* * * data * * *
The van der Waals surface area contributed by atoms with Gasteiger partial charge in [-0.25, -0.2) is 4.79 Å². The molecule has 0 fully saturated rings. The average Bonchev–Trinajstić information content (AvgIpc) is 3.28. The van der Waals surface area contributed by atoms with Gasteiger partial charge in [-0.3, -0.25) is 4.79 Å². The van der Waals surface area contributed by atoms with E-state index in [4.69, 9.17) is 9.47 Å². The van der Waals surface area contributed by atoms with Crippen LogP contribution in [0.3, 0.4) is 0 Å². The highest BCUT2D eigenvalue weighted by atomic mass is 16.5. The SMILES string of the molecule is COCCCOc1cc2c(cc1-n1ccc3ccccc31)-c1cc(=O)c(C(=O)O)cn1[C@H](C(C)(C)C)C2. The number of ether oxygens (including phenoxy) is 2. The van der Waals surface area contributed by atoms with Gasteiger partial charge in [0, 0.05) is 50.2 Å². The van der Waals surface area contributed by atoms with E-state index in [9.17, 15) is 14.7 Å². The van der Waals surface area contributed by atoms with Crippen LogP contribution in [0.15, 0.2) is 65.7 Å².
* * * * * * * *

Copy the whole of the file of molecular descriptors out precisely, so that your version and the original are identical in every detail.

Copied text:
The van der Waals surface area contributed by atoms with Gasteiger partial charge in [-0.25, -0.2) is 4.79 Å². The molecule has 0 fully saturated rings. The average Bonchev–Trinajstić information content (AvgIpc) is 3.28. The van der Waals surface area contributed by atoms with Gasteiger partial charge in [-0.3, -0.25) is 4.79 Å². The van der Waals surface area contributed by atoms with E-state index in [4.69, 9.17) is 9.47 Å². The van der Waals surface area contributed by atoms with Crippen LogP contribution in [0.3, 0.4) is 0 Å². The highest BCUT2D eigenvalue weighted by atomic mass is 16.5. The SMILES string of the molecule is COCCCOc1cc2c(cc1-n1ccc3ccccc31)-c1cc(=O)c(C(=O)O)cn1[C@H](C(C)(C)C)C2. The number of ether oxygens (including phenoxy) is 2. The van der Waals surface area contributed by atoms with Gasteiger partial charge in [0, 0.05) is 50.2 Å². The van der Waals surface area contributed by atoms with E-state index in [9.17, 15) is 14.7 Å². The van der Waals surface area contributed by atoms with Crippen LogP contribution in [0.15, 0.2) is 65.7 Å².